Biden: Obama Inheriting Tougher Problems Than FDR Faced Speaking last night at a DNC event, Vice President Biden said: "This president has inherited the most difficult first 100 days of any president I would argue including Franklin Roosevelt - let me explain what I mean by that. It was clear the problem Roosevelt inherited. This is a more complicated economic [problem]. We've never ever been here before - here or in the world. Never ever been here before."

Obama's Day Ahead: The Budget, Defense, And St. Patrick's Day President Obama and Vice President Biden are meeting at 9:20 a.m. ET with with Senate Budge Committee Chairman Kent Conrad (D-ND) and House Budget Committee Chairman John Spratt (D-SC). At 9:40 a.m. he will give a statement to the press. At 10:50 a.m. Obama and Biden will meet with the Taoiseach (Prime Minister) of Ireland Brian Cowen. At 11:35 a.m. the three of them will attend the Shamrock Ceremony, at 11:45 a.m. Obama will meet with officials from Northern Ireland, and at 12:30 p.m. ET the president will speak at Nancy Pelosi's St. Patrick's Day Lunch. At 4:30 p.m. ET, Obama will meet with Robert Gates. And Obama will attend St. Patrick's Day receptions at 7:45 p.m. ET and 8:10 p.m. ET.

Biden's Day Ahead Vice President Biden will be attending Obama's various meetings mentioned above. He will also be meeting in the afternoon with Treasury Secretary Geithner and White House Economic Advisory Larry Summers, to discuss financial institutions.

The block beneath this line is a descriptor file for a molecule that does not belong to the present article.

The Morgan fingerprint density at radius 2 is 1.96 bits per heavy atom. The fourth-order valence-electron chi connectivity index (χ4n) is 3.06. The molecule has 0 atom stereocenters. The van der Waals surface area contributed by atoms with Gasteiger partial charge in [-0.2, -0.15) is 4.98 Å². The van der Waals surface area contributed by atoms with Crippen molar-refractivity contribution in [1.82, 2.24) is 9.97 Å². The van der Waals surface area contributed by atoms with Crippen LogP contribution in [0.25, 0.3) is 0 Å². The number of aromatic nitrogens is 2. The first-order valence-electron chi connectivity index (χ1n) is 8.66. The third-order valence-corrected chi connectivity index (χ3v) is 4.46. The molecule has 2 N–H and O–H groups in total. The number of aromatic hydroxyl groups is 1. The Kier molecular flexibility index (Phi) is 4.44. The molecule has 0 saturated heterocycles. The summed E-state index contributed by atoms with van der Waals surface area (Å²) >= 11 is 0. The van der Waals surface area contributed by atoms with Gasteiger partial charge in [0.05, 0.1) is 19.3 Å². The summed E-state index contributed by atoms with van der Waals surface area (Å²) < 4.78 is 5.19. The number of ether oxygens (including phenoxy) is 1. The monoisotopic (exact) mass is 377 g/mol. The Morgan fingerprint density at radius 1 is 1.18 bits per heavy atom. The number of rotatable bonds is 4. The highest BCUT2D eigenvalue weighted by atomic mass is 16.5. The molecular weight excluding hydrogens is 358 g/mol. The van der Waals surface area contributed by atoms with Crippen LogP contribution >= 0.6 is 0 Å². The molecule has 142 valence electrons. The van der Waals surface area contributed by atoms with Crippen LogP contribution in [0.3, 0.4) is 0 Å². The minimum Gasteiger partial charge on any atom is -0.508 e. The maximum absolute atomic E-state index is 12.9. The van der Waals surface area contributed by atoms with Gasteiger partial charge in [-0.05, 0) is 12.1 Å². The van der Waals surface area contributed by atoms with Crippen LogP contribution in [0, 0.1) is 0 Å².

WaPo: AIG Bonuses A Threat To Obama's Political Capital The Washington Post warns this morning that the AIG bonuses pose a serious danger to President Obama's political standing: "President Obama's apparent inability to block executive bonuses at insurance giant AIG has dealt a sharp blow to his young administration and is threatening to derail both public and congressional support for his ambitious political agenda."

Poll: More Americans Fear Return Of Great Depression A new CNN poll finds that 45% of Americans think another Great Depression will likely occur in the next year, compared to 38% who thought so this past December. The poll described the conditions of the Great Depression to respondents -- and a good number of them thought that situation was on its way back.

NYT: Obama To Make Appeals Court Appointment The New York Times reports that President Obama is poised to make his first appointment to a federal appeals court, picking federal trial court Judge David Hamilton of Indiana for the appeals court based in Chicago. Hamilton is a former counsel to Evan Bayh, and nephew of Lee Hamilton, and will have the support of both Bayh and GOP Senator Dick Lugar.

CQ: Obama Administration Begins Outreach To Evangelical Groups CQ reports that Joshua DuBois, director of the White House Office of Faith-Based and Neighborhood Partnerships, will hold a meeting today with representatives of the Family Research Council, Concerned Women of America and other evangelical groups, part of the White House's outreach to conservative Christian groups.